Second Person Point of View

Telling a story using you is called second person point of view. Using this viewpoint, you control all of the information and give the reader whatever you want.

Example: “You open your eyes and the sun is already high in the sky. You’ve slept away the whole morning. You roll over on the hot sand, scrambling to your knees. The events of last night come rushing back to you…”

second person point of view

Very little fiction is written in second person with the exception of “choose your own adventure” types of books, or books about psychosis. But it is a popular style for a lot of non-fiction self-help books, and tourism ads.

It often has a jarring effect in fiction and is the least popular viewpoint. Your reader picks up a book to escape into another character for awhile and using “you” destroys this illusion. And it just feels weird--as though you are being bossed around with someone always telling you what to do and feel.

Considerations

Second person point of view is certainly the most rare and most difficult to use viewpoint, but there are instances when you may find beneficial to your story.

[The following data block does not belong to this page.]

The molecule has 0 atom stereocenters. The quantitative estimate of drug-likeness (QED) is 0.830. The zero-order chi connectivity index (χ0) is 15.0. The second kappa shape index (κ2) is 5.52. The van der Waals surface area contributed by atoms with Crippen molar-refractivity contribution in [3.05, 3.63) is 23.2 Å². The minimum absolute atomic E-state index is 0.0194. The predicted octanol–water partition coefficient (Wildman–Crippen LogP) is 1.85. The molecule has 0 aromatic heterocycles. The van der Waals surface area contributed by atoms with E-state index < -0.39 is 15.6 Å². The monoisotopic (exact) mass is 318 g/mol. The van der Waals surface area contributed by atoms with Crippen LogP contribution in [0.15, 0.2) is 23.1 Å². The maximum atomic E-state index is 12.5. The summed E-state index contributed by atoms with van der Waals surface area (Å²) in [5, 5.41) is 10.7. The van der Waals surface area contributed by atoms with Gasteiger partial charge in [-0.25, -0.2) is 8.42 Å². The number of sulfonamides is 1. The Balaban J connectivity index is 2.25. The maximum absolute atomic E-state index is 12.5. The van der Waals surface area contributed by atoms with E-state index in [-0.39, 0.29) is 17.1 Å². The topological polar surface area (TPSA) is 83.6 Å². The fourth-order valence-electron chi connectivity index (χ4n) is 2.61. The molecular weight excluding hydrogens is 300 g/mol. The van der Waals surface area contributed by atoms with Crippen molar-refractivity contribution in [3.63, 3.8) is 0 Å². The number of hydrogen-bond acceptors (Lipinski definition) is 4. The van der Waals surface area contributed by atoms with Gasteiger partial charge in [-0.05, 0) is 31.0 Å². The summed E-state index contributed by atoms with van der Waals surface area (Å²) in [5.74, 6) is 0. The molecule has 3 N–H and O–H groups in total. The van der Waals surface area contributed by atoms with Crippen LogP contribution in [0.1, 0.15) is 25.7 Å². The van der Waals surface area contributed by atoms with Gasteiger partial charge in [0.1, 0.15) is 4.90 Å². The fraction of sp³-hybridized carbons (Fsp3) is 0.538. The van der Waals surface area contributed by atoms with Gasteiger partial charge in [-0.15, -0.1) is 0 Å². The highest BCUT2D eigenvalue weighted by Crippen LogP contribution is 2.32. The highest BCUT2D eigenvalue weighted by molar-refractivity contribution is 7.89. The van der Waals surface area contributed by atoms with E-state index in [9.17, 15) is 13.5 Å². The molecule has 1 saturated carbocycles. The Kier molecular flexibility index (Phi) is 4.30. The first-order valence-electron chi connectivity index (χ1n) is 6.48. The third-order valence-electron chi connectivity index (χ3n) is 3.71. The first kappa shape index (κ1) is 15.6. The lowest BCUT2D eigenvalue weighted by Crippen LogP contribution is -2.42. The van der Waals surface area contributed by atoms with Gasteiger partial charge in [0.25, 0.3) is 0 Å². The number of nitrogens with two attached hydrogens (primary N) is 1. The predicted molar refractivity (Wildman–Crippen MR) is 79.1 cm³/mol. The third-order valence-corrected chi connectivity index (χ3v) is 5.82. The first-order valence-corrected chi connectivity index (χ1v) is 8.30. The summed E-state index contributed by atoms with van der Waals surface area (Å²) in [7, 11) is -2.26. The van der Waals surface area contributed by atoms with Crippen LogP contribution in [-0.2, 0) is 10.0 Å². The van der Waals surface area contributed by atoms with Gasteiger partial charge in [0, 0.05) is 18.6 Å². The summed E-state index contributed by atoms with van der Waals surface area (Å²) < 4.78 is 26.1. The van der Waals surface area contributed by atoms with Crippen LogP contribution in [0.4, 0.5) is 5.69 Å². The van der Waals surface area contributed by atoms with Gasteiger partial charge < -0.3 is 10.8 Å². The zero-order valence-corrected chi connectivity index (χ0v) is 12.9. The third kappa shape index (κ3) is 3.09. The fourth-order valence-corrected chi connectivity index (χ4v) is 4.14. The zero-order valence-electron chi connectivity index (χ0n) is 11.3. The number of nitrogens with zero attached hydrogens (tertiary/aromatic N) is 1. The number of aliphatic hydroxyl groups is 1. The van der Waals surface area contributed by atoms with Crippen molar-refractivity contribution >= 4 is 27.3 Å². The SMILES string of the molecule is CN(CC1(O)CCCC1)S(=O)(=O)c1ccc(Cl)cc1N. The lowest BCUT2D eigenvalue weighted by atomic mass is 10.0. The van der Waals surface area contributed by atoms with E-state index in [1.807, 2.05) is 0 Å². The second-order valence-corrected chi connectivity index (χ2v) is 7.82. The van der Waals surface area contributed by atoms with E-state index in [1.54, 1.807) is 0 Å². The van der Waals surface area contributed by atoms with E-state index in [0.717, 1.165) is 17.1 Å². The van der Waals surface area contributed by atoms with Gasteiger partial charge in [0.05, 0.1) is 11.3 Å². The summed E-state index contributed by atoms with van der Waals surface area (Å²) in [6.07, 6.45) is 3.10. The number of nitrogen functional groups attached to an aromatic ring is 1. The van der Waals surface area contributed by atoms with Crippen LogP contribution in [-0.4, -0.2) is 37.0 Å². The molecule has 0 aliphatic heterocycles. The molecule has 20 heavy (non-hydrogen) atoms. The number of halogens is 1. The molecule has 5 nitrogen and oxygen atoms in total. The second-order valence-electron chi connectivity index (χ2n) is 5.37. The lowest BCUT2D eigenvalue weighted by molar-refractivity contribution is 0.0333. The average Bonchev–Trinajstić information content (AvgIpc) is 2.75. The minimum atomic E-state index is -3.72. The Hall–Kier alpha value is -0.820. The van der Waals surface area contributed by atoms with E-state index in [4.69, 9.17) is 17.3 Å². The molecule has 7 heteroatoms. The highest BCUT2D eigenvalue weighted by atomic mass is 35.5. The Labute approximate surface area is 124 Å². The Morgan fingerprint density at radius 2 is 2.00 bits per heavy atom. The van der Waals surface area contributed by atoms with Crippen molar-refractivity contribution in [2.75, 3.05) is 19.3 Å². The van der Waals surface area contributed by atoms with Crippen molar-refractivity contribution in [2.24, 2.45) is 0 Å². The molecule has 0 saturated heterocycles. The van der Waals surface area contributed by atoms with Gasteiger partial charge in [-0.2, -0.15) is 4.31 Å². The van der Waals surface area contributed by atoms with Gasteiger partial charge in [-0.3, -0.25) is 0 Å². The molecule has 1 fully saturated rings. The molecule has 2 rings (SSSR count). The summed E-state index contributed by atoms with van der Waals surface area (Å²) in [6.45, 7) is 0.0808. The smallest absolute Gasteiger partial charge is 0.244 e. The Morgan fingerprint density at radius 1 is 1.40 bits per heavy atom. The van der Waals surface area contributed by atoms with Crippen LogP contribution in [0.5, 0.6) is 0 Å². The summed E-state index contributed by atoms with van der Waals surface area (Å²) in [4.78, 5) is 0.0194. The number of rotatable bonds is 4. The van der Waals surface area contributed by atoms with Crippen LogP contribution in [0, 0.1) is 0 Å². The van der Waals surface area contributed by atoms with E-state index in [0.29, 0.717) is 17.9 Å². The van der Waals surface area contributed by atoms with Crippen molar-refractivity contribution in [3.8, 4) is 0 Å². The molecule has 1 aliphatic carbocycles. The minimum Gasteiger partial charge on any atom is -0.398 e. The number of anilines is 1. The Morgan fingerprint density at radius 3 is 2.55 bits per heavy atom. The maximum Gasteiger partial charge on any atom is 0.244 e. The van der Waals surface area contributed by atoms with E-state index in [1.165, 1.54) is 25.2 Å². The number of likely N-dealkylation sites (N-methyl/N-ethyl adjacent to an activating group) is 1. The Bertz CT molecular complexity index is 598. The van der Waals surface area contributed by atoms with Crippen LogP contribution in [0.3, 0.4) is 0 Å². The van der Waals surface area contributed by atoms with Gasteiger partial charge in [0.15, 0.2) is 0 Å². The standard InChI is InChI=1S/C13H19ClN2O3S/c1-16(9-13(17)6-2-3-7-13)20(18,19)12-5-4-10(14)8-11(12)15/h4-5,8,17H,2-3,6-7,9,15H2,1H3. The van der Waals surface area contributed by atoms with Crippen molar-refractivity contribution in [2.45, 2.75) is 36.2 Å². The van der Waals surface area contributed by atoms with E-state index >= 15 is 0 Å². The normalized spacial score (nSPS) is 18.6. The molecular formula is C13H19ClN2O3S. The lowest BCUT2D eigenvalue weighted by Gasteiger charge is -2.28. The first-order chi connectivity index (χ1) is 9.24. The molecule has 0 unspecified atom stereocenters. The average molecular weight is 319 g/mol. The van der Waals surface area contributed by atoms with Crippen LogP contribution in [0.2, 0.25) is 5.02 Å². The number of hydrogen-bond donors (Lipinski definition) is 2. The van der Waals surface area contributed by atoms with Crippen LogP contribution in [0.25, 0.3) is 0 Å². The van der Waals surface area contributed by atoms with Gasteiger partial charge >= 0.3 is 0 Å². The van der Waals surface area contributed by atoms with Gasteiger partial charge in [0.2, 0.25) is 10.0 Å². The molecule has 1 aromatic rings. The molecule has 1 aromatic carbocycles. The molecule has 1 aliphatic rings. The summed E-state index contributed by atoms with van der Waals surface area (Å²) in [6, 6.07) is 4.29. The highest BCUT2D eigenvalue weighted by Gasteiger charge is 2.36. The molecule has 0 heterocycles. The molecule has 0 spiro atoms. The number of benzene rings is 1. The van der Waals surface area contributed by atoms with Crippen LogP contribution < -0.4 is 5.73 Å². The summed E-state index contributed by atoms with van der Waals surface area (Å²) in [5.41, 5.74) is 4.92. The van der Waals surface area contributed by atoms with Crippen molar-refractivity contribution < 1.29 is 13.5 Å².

Genre

second person point of view

There are few genres which use second person and they are often short pieces.

• choose your own adventure books

• video games

• self-help books

• short pieces called POV stories

• travel articles

Things to Keep in Mind

I often see the writer use second person to address the audience directly, unexpectedly in the middle of the story. This generally results in a viewpoint breach and should be avoided. It pulls us out of the story and makes us wonder who just spoke to us. It reminds us that we are only reading a story, when really, you want your reader to be lost in the story and forget that he/she is reading.

Benefits

So why would anyone want to write in second person point of view?

Until recently I would have said, never. But there are instances when you need to make an impression on the reader. One of my students used it in the opening chapter of his book to forcefully put the reader in the protagonist’s shoes. It was extremely well done and came off with a “Wonder Years” type of feel to it. So I take back my answer and say that second person does work in rare instances, when handled well. It is not something I’d recommend for the beginning writer though as it’s very hard to keep up consistently.

second person writing

Point of View in Literature
First Person Point of View
Third Person Point of View
Omniscient Point of View
Perspectives in Point of View

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